EXOD460 The sixth word: “Thou shall not murder,” may present a special difficulty. Some may argue that even if every other word from three through ten is a moral rule [i.e., per the author, morals rules permit exceptions, unlike moral principles, which do not -- AJL], surely this sixth word permits no exceptions and is a moral principle. What is the correct translation of לא תרצח, the sixth commandment? “Thou shalt not kill,” is the King James translation. “Thou shalt not murder,” is the Jewish Publication Society rendition. Neither translation is completely accurate. The King James version falters because the English verb, “to kill,” is far broader in meaning than the Hebrew verb, רצח. The prohibition, “Thou shalt not kill,” rules out a wide spectrum of acts including those of legitimate self-defense. The Hebrew original has no such intention. Any attempt, therefore, to base a claim of conscientious objection to military service on the sixth word is not justified by the Hebrew text. The Jewish Publication Society translation, “Thou shalt not murder,” on the other hand, is too narrow. For the Hebrew לא תרצח goes beyond premeditated (first degree), and intentional but not premeditated (second degree) murder to include unintentional killing (manslaughter). Stamm and Andrew, The Ten Commandments in Recent Research. Alec R. Allenson, 1967, pp. 98,99. Thus, the Hebrew phrase לא תרצח prohibits not only the malicious, but even the careless destruction of human life. It applies, among other things, to such modern instruments of manslaughter as mercury poisoning caused by the irresponsible discharge of industrial waste into waters which flow into fishing grounds. In the previous chapter, I mentioned as one of the less comprehensive moral principles, the principle that killing for the sake of killing is always wrong. The sixth word obviously covers much more territory than this moral principle. The moral principle has no exceptions, but I believe the sixth word does--certainly cases of euthanasia, for example. Perhaps murder would be justified in the case of a man in agony who was hopelessly caught in the burning wreckage of a plane and pleads to be shot. In regard to manslaughter we can certainly conceive of a group required to use, for its defense, dangerous weapons such as landmines which could cause fatal accidents. Despite these exceptions, the sixth word remains the deepest of the moral rules, the closest to essential morality. It rightly heads the second tablet. It should be set aside only with supreme reluctance.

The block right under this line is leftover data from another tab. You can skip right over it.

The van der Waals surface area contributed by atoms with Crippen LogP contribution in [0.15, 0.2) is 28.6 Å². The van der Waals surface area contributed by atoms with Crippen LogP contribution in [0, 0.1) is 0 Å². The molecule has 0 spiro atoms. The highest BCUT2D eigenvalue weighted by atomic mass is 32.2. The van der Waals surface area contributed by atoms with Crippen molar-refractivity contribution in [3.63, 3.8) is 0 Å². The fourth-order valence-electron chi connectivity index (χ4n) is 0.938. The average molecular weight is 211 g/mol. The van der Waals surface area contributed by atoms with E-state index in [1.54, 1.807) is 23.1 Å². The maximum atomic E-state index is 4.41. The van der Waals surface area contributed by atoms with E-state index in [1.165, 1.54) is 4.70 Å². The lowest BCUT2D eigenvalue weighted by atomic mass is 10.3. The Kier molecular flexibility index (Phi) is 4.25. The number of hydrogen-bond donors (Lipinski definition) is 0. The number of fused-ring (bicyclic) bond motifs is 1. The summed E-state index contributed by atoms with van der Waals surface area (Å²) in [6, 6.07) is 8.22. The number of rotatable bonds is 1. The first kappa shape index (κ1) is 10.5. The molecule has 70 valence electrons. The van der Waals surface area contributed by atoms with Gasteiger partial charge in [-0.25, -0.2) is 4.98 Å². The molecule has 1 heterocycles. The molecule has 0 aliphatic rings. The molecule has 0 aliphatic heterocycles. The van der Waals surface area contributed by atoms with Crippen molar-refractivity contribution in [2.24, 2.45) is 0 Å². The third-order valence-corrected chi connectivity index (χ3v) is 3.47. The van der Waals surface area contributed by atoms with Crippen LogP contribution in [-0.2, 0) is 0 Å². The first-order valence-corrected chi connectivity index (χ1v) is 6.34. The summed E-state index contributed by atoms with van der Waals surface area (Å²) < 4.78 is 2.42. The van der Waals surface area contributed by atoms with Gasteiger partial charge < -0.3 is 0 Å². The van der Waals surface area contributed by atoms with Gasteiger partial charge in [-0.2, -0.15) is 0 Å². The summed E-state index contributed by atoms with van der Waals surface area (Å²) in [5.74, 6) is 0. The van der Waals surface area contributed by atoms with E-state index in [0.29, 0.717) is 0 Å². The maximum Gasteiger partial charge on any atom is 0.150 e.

EXODUS — 34:27 covenant